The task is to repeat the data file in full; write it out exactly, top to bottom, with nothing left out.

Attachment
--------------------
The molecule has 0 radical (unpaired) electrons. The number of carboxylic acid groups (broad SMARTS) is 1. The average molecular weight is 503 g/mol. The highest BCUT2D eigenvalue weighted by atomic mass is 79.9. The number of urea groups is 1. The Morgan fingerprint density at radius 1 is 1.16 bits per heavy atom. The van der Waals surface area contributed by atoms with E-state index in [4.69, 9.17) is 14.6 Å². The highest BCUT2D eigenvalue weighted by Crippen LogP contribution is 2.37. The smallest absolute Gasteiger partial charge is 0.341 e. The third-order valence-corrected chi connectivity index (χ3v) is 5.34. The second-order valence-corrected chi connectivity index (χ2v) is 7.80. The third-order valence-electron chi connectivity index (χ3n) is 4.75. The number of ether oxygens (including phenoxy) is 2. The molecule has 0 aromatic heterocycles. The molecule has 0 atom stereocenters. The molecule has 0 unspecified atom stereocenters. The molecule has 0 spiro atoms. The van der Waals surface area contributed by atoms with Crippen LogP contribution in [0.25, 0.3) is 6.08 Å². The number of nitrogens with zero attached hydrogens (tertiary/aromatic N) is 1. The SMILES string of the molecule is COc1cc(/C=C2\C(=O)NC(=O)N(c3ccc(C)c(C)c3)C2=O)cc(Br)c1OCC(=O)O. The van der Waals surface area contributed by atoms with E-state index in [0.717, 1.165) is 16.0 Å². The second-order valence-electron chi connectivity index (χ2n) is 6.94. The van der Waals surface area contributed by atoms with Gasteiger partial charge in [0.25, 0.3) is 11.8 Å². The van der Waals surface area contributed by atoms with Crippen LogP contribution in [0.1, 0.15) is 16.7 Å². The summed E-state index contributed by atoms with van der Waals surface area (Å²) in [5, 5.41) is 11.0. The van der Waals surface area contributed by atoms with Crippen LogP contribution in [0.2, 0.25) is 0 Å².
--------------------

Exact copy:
The molecule has 0 radical (unpaired) electrons. The number of carboxylic acid groups (broad SMARTS) is 1. The average molecular weight is 503 g/mol. The highest BCUT2D eigenvalue weighted by atomic mass is 79.9. The number of urea groups is 1. The Morgan fingerprint density at radius 1 is 1.16 bits per heavy atom. The van der Waals surface area contributed by atoms with E-state index in [4.69, 9.17) is 14.6 Å². The highest BCUT2D eigenvalue weighted by Crippen LogP contribution is 2.37. The smallest absolute Gasteiger partial charge is 0.341 e. The third-order valence-corrected chi connectivity index (χ3v) is 5.34. The second-order valence-corrected chi connectivity index (χ2v) is 7.80. The third-order valence-electron chi connectivity index (χ3n) is 4.75. The number of ether oxygens (including phenoxy) is 2. The molecule has 0 aromatic heterocycles. The molecule has 0 atom stereocenters. The molecule has 0 unspecified atom stereocenters. The molecule has 0 spiro atoms. The van der Waals surface area contributed by atoms with Crippen LogP contribution in [0.25, 0.3) is 6.08 Å². The number of nitrogens with zero attached hydrogens (tertiary/aromatic N) is 1. The SMILES string of the molecule is COc1cc(/C=C2\C(=O)NC(=O)N(c3ccc(C)c(C)c3)C2=O)cc(Br)c1OCC(=O)O. The van der Waals surface area contributed by atoms with E-state index in [0.717, 1.165) is 16.0 Å². The second-order valence-electron chi connectivity index (χ2n) is 6.94. The van der Waals surface area contributed by atoms with Gasteiger partial charge in [0.25, 0.3) is 11.8 Å². The van der Waals surface area contributed by atoms with Crippen LogP contribution in [0.1, 0.15) is 16.7 Å². The summed E-state index contributed by atoms with van der Waals surface area (Å²) in [5, 5.41) is 11.0. The van der Waals surface area contributed by atoms with Crippen LogP contribution in [0.2, 0.25) is 0 Å².